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How to Make Your Own Winogradsky Column
Your body is home to trillions and trillions of tiny living things called microbes, and most of them live in your digestive tract.
And no wonder, it is a warm and sheltered place filled with food—a perfect spot for bacteria! But not all microbes live in the same place. Based on the habitat they’re most suited for, different species of bacteria live in different parts of the tract.
Take an interactive tummy tour here.
Build an ecosystem for microbes to see how they separate into their own habitats.
With just a few cupfuls of mud and other simple ingredients, you can create an entire ecosystem for bacteria called a Winogradsky column. In this sealed system, microbes reuse and recycle nutrients continuously. Over time, different species separate into visible layers depending on how they use—or don’t use—oxygen, light, and nutrients such as carbon or sulfur. Each bacterial species finds its habitat according to its needs—much like in your digestive tract.
What You Need: The Bottle
a 2-liter plastic bottle
large rubber band
data collection notebook
crayons, color pencils, or markers
What You Need: Ingredients
shovel and bucket (to dig and carry the mud)
water (from the tap or your mud source)
pitcher or small plastic bottle (to carry the water)
spoon and 2 mixing bowls (1 large, 1 medium)
a page of newspaper, shredded
an egg yolk (raw or hard-boiled)
rubber boots and old clothes that can get muddy (optional)
Part 3: Track the Microbes' Movement
Over the next eight to ten weeks, watch for various color layers to form as microbes separate into their habitats.
At least once a week, on the same day at the same time, write down and draw any changes you see, including colors, the movement or thickening of sediment, and any differences between the side facing the light and the once facing away. You can also take photos for comparison. Note the day and time the photo was taken.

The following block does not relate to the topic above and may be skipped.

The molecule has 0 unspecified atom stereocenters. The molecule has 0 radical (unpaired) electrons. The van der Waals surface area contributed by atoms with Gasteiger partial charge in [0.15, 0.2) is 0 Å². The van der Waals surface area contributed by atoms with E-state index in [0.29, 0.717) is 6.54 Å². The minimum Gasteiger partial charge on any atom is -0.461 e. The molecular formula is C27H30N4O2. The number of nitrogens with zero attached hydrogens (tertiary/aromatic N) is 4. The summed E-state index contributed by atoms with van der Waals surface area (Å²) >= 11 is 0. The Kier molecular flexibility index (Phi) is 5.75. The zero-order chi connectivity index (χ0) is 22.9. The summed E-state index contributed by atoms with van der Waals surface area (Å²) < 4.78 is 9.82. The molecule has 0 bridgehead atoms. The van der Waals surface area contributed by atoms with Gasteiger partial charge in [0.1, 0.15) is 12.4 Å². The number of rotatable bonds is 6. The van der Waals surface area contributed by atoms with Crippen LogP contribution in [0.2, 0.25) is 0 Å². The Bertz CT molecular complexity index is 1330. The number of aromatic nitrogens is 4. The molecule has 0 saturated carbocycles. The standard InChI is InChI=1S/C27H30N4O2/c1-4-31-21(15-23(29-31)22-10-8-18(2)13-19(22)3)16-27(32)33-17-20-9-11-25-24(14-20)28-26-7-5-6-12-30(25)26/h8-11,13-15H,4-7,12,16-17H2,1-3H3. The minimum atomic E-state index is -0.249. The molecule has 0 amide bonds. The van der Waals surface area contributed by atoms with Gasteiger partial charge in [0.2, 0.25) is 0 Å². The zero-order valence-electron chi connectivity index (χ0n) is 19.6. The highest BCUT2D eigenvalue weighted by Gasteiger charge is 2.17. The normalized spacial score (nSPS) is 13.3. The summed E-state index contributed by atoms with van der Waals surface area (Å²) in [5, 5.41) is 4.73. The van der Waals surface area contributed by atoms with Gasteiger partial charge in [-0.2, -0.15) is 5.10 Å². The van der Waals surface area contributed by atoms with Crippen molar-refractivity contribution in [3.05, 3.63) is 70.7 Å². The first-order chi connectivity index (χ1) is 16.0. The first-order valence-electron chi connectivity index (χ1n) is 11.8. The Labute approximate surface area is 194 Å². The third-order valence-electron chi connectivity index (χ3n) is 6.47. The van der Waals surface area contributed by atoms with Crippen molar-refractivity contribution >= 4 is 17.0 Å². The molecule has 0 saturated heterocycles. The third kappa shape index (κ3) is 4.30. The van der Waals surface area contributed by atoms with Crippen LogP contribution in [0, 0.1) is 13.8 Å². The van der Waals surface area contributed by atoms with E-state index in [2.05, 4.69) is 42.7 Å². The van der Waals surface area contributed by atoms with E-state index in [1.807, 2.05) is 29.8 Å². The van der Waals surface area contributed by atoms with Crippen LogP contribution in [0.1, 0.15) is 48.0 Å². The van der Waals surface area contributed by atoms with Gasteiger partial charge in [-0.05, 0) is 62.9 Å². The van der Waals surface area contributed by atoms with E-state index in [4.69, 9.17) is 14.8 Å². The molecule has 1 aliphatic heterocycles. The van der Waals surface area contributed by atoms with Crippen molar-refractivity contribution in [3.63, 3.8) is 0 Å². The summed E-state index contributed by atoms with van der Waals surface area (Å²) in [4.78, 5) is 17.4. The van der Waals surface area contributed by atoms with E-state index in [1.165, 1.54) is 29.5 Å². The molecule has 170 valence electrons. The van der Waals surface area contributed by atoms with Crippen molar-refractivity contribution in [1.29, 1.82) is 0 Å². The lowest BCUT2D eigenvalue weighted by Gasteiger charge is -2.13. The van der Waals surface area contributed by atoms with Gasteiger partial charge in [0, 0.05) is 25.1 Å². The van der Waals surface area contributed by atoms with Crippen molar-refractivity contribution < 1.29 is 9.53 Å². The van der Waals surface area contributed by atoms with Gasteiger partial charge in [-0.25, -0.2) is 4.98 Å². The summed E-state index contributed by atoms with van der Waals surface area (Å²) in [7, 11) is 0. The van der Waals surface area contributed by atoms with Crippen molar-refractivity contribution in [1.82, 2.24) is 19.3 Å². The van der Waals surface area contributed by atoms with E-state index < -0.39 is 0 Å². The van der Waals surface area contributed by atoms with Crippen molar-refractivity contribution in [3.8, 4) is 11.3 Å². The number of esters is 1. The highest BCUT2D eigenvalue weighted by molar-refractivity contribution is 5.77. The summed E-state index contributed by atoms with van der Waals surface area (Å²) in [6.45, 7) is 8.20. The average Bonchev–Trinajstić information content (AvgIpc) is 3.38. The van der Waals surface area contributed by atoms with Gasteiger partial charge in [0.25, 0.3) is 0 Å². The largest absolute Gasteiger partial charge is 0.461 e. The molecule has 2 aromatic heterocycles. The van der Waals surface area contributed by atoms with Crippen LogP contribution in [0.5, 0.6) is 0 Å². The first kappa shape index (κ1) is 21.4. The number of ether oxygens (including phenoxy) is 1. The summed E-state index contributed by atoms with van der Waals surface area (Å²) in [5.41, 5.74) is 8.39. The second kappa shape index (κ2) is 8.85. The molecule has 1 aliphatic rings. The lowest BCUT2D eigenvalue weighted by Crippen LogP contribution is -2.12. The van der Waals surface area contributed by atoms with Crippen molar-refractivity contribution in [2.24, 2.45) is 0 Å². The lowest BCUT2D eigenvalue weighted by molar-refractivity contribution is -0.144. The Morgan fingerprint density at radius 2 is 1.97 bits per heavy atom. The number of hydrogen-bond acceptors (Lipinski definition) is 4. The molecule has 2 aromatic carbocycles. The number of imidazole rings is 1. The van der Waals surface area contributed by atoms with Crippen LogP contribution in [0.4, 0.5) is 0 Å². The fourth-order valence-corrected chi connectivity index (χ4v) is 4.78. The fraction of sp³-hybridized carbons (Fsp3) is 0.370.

Part 4: Identify the Microbes
Just as no two people’s gut microbes are exactly the same, no two Winogradsky columns are the same. Depending on the microbes present and the amount of nutrients available, many different layers may form.
Check out some common microbes that might grow in your column. Does yours include any of them?
A: Oxygen levels are highest at the top of the column. Microbes that that grow here use oxygen and not sulfur.
B: Sulfur levels are highest at the bottom of the column. Microbes that grow here can survive without oxygen and instead use sulfur.
C: Some microbes use different wavelengths of visible light to make food. The first changes you see might be green or purple spots on the side of the column facing the light source. These spots are photosynthetic microbes. If there is too much light or not enough light, these microbes will not grow.
D: GREEN Cyanobacteria
Oxygen levels are highest near the top. Here, cyanobacteria use sunlight, carbon, and hydrogen to produce energy while giving off oxygen.
E: PURPLE, BROWN, ORANGE, RED Non-sulfur bacteria
In the mud in the middle, purple non-sulfur bacteria get energy from sunlight and carbon. They convert carbon-rich plant materials, like newspapers, into carbon dioxide.
F: PURPLE AND DARK GREEN Sulfur bacteria
A little lower, purple and green sulfur bacteria use light, carbon, and hydrogen.
G: BLACK Sulfur-reducing bacteria
Sulfur levels are highest near the bottom. Here, sulfate-reducing bacteria that cannot tolerate oxygen use the egg yolk. This process releases hydrogen sulfide, which, not surprisingly, smells like rotten eggs!
Experiment with More Winogradsky Columns!
Want to see how varying nutrients and sunlight will affect the microbe layers? Create more columns with these different conditions and compare the results.
Want to Learn More About Microbes?
The Secret World Inside You exhibition at the American Museum of Natural History explores the rapidly evolving science that is revealing the complexities of the human microbiome and reshaping our ideas about human health.
Illustrations: © Liz Vernon/AMNH, Photos: L. Johnsonii, courtesy of Kathryn Cross/Institute of Food Research; Sergei Winogradsky, © Wikimedia Commons; Materials and steps, © AMNH